Lighting a Path for a Church Apologetics Ministry
by James Patrick Holding
One of the most satisfying aspects of apologetics ministry is hearing from people who ask permission to use ministry material to begin an apologetics teaching program in their own church. In these times when the Christian faith is increasingly under attack at all levels and discernment is scarce, sponsoring some sort of apologetics ministry at your home church can become an essential first line of defense for your friends, family, and neighbors. Sadly, not all churches have an interest in supporting apologetics ministry, and others, though willing to provide moral and prayerful support, may not be able to provide financial support for more extensive ministry projects. However, even under the most stringent circumstances, there is a great deal that can be done to assist your fellow church members in defense of their faith.
Lay the Foundation: Initially, you may have to explain to your fellow church members—or perhaps even pastoral staff!—what apologetics is, and provide a sound biblical basis for its practice. Most apologists cite passages at 1 Peter 3:15, Jude 3, and 2 Corinthians 10:5 for evidence of the practice of apologetics in the apostolic church. It is also helpful to note that early evangelism was based on the presentation of fact, and that potential converts were called to repentance based on the historical resurrection of Jesus Christ and the evidence of both His miracles and His fulfillment of Old Testament prophecy (see, e.g., Peter’s speech in Acts 2).1
Once a biblical basis for apologetics is established, the specific need for such ministry within your church and/or community should be demonstrated. An appeal on this basis can be made from both a positive and a negative perspective. From a negative perspective, church members and pastors can be awakened to the need for apologetics via awareness of crisis statistics indicating serious reductions in church membership and in professions of faith in Jesus Christ.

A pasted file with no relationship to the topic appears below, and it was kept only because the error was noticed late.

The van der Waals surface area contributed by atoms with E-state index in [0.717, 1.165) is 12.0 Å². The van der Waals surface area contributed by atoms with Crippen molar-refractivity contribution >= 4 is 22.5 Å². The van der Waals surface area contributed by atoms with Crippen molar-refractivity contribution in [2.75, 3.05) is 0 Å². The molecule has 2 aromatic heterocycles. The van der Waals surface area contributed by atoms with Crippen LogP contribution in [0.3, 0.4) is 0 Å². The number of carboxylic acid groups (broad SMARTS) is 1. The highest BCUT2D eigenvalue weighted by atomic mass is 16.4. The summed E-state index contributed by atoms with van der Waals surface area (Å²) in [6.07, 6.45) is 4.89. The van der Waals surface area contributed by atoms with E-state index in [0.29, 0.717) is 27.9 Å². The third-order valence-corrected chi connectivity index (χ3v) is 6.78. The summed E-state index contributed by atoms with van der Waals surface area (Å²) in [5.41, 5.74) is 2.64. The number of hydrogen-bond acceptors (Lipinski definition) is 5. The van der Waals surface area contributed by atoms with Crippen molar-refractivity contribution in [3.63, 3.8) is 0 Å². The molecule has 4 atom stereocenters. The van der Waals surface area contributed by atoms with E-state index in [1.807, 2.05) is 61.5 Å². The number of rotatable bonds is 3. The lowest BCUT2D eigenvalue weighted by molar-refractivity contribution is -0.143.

While there have been numerous analyses with varying theories concerning the cause of these defections from practicing faith, it is clear that whatever approach to this problem a church implements would need to incorporate apologetics as part of the antidote. As the noted apologist John Warwick Montgomery has observed, “The 21st century Apologist…needs to incorporate Apologetics into every aspect of his or her ministry: every sermon, every class, every evangelistic activity. We have woefully neglected our responsibility to train our young people in the solid case for Christianity, and then we wonder why they depart from the faith under the influence of secular university instruction.”2 Having excellent, solid reasons to believe the Christian faith is fundamental to maintaining a healthy worldview that is consistent with our observations and experience…
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RECOMMENDED RESOURCE: Thinking About Christian Apologetics: What It Is and Why We Do It by James K. Beilby
Most introductions to apologetics begin with the “how to” of defending the faith, diving right into the major apologetic arguments and the body of evidence. For those who want a more foundational look at this contested theological discipline, this book examines Christian apologetics in its nature, history, approaches, objections and practice. What is apologetics? How has apologetics developed? What are the basic apologetic approaches? Why should we practice apologetics? Countless Christians today are seeking a responsible way to defend and commend their faith. If you are one them, Thinking About Christian Apologetics is the place to start!
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